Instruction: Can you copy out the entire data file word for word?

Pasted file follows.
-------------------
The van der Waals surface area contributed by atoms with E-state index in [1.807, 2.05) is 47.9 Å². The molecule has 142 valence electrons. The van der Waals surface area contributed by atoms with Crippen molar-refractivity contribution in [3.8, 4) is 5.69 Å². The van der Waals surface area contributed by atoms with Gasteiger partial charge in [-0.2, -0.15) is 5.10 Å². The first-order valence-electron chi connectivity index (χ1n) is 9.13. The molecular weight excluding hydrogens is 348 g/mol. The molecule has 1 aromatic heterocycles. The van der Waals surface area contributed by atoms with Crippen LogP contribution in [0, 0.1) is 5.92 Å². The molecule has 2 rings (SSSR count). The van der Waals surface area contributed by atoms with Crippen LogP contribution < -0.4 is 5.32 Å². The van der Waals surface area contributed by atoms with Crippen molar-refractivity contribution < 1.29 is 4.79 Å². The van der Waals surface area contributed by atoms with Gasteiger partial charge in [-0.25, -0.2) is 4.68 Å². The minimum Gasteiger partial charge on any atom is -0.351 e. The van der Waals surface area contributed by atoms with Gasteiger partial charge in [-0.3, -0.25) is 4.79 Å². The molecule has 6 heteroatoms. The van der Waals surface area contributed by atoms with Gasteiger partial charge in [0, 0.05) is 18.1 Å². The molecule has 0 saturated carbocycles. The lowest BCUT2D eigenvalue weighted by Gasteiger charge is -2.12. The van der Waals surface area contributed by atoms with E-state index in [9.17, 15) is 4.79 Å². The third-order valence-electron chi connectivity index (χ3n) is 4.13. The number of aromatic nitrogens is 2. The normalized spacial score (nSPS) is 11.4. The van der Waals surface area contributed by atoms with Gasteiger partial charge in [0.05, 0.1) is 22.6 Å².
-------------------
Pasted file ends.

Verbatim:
The van der Waals surface area contributed by atoms with E-state index in [1.807, 2.05) is 47.9 Å². The molecule has 142 valence electrons. The van der Waals surface area contributed by atoms with Crippen molar-refractivity contribution in [3.8, 4) is 5.69 Å². The van der Waals surface area contributed by atoms with Gasteiger partial charge in [-0.2, -0.15) is 5.10 Å². The first-order valence-electron chi connectivity index (χ1n) is 9.13. The molecular weight excluding hydrogens is 348 g/mol. The molecule has 1 aromatic heterocycles. The van der Waals surface area contributed by atoms with Crippen LogP contribution in [0, 0.1) is 5.92 Å². The molecule has 2 rings (SSSR count). The van der Waals surface area contributed by atoms with Crippen LogP contribution < -0.4 is 5.32 Å². The van der Waals surface area contributed by atoms with Crippen molar-refractivity contribution < 1.29 is 4.79 Å². The van der Waals surface area contributed by atoms with Gasteiger partial charge in [-0.25, -0.2) is 4.68 Å². The minimum Gasteiger partial charge on any atom is -0.351 e. The van der Waals surface area contributed by atoms with Gasteiger partial charge in [-0.3, -0.25) is 4.79 Å². The molecule has 6 heteroatoms. The van der Waals surface area contributed by atoms with Gasteiger partial charge in [0, 0.05) is 18.1 Å². The molecule has 0 saturated carbocycles. The lowest BCUT2D eigenvalue weighted by Gasteiger charge is -2.12. The van der Waals surface area contributed by atoms with E-state index in [9.17, 15) is 4.79 Å². The third-order valence-electron chi connectivity index (χ3n) is 4.13. The number of aromatic nitrogens is 2. The normalized spacial score (nSPS) is 11.4. The van der Waals surface area contributed by atoms with Gasteiger partial charge in [0.05, 0.1) is 22.6 Å².